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Off West End Performance

A Night At The Kabuki – Sadler’s Wells Theatre

Rating: 4 out of 5.

A breathtaking visual spectacle, oozing with Japanese culture and style. It delivers so much more than just another Romeo and Juliet story, but it underdelivers on the promised Queen’s music layer of the show.

Queen toured Japan for the first time in April 1975, to the joy of thousands of fans. This was six months before the release of their album “A Night at the Opera”. They became so popular among the local fans that until today their first arrival is celebrated annually with “Queen Day” in Japan (April 17th). Freddie Mercury himself became fascinated with Japanese culture -he loved traditional Japanese crafts, and would always add to his collection whenever he came to Japan. He visited Kyoto several times. Hence the idea of incorporating Queen’s music in substantially Japanese production seems like an unusual, but a not unreasonable idea.

A Night At The Kabuki cast, Photo by Kishin Shinoyama

In the case of “An Night in the Kabuki”, Queen’s music was disappointingly used more as background music. The tunes are played softly – and cut abruptly as if someone was just messing with the volume control. Multiple tracks are used, but the only one that’s used to its full potential is, of course, “Love of my Life” – a beautiful romantic ballad which marks different stages of Romeo and Juliet’s relationship. It sounds especially heartily at the very end of the performance, marking the tragic ending of the story. 

“A Night At The Kabuki” features the classic Romeo and Juliet theme, but with a twist. Older Romeo and Juliet, knowing what kind of tragic fate awaits them, travel back in time to prevent certain actions and revive their love story. The first act covers the classic story we all know while the second act is a completely original story (inspired by some of Shakespeare’s other works), telling the “what if”. And yes, this idea has been explored before in “&Juliet”, but “A Night At the Kabuki” presents a much darker version of the future. Especially the second act, which takes us to a Japanese labour camp in Russia, delivers so much pain and sadness, something I did not expect to see in a classic love story.

Actors deliver the performance in a style which is rarely seen in London. The characters are loud and amplified to the maximum – both in personas, but also in the way they behave. It’s an extremely physical performance, with many lines shouted rather than recited. It felt like such a new theatre experience, encompassing the usual performance rules (at least to me). The actors covering main roles are national celebrities: Takako Matsu voiced Elsa in the Japanese version of “Frozen” and Jun Shison is a global brand ambassador for Gucci.

A Night At The Kabuki cast, Photo by Kishin Shinoyama

Costumes are such a feast for the eye. They draw from the classic Japanese opera style, with statement colours, lavish kimonos and high-quality fabrics all over. There are also quite a lot of textures used in props – as bedsheets, clouds, waves… The staging is built on various structures and weaves of fabric, and I have to say, they were so beautiful, I would love to see the costumes and props displayed somewhere in an exhibition just so I could have a closer look. Besides the costumes, the production makes use of hundreds of colourful floating balloons and black confetti falling on the stage in the second act – setting the stage’s mood in such a powerful way.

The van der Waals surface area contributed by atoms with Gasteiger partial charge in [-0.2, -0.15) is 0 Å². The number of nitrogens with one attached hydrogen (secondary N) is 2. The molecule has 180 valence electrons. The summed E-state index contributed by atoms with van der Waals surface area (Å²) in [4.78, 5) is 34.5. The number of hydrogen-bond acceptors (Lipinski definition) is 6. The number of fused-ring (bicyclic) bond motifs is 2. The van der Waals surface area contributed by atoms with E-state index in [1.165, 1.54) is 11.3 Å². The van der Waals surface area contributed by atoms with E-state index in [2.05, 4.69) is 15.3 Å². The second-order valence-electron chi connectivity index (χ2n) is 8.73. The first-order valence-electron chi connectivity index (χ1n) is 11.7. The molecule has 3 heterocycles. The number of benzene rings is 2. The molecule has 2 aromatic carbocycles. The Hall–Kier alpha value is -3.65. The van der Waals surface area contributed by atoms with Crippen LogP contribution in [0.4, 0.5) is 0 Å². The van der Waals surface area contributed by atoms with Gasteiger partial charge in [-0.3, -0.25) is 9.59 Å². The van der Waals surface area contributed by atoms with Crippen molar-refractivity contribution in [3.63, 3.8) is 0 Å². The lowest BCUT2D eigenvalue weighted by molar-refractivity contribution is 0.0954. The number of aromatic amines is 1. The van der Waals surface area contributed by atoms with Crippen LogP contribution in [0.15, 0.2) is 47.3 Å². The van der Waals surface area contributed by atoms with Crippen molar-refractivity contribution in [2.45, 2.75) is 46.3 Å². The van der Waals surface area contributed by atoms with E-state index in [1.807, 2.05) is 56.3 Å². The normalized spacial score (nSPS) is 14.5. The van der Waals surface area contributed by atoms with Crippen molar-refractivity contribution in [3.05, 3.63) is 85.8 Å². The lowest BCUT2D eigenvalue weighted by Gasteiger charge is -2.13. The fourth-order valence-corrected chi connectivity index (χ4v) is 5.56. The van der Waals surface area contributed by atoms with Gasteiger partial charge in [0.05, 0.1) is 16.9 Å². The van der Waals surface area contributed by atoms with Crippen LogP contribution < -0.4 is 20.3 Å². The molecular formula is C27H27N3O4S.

“A Night At The Kabuki” incorporates many pop cultural references – from jokes about anonymous Internet trolls to Tyra Banks. Some of the puns work well – thanks to the character of the Nurse, whose excessive, loud persona matches the absurd of jokes perfectly. Some other puns were just… A bit silly at times (I have to admit – the kind of humour matched what I envisioned as very Far-Eastern). It is very much a Japanese extravaganza – to the core! The anime-style behaviour of Old Juliet when she hits people in the head with a selfie stick and then kicks them off the stage, would delight fans of the genre (but could annoy you, if you prefer a slightly different kind of humour, especially that this joke is repeated multiple times). It’s the kind of humour that you might have seen before in Japanese reality TV shows – exaggerated to the maximum, and the kind of physical theatre that makes little kids laugh as much as (some) adults. 

A Night At The Kabuki cast, Photo by Kishin Shinoyama

To be frank, the play carried quite a charm being fully performed in Japanese. However due to the subtitle screen placed high above the stage, I was constantly getting mentally detached from the action – looking from the balcony seat, there was so much space between the stage and the screen that I could not read and watch actors at the same time. 

“A Night At The Kabuki” is a memorable journey through stories, times and emotions. It delivers a visually stunning experience, that dazzles even people who don’t have much interest in Japan normally (that’s me). And oh, a word of warning, after seeing the show you’ll go back to listening to “Queen – Greatest Hits” on repeat on Spotify. You’ve been warned.


A Night at the Kabuki is at Sadler’s Wells, London, 22-24 September.

Zuzanna Chmielewska

Digital Marketer by profession, published travel book author, avid theatre goer and an amateur Malaysia tour guide in my free time. Find me in one of London's theatres, travelling in Asia or cooking and photographing new recipes in my kitchen. I would try anything once (at least!). My theatre blog:



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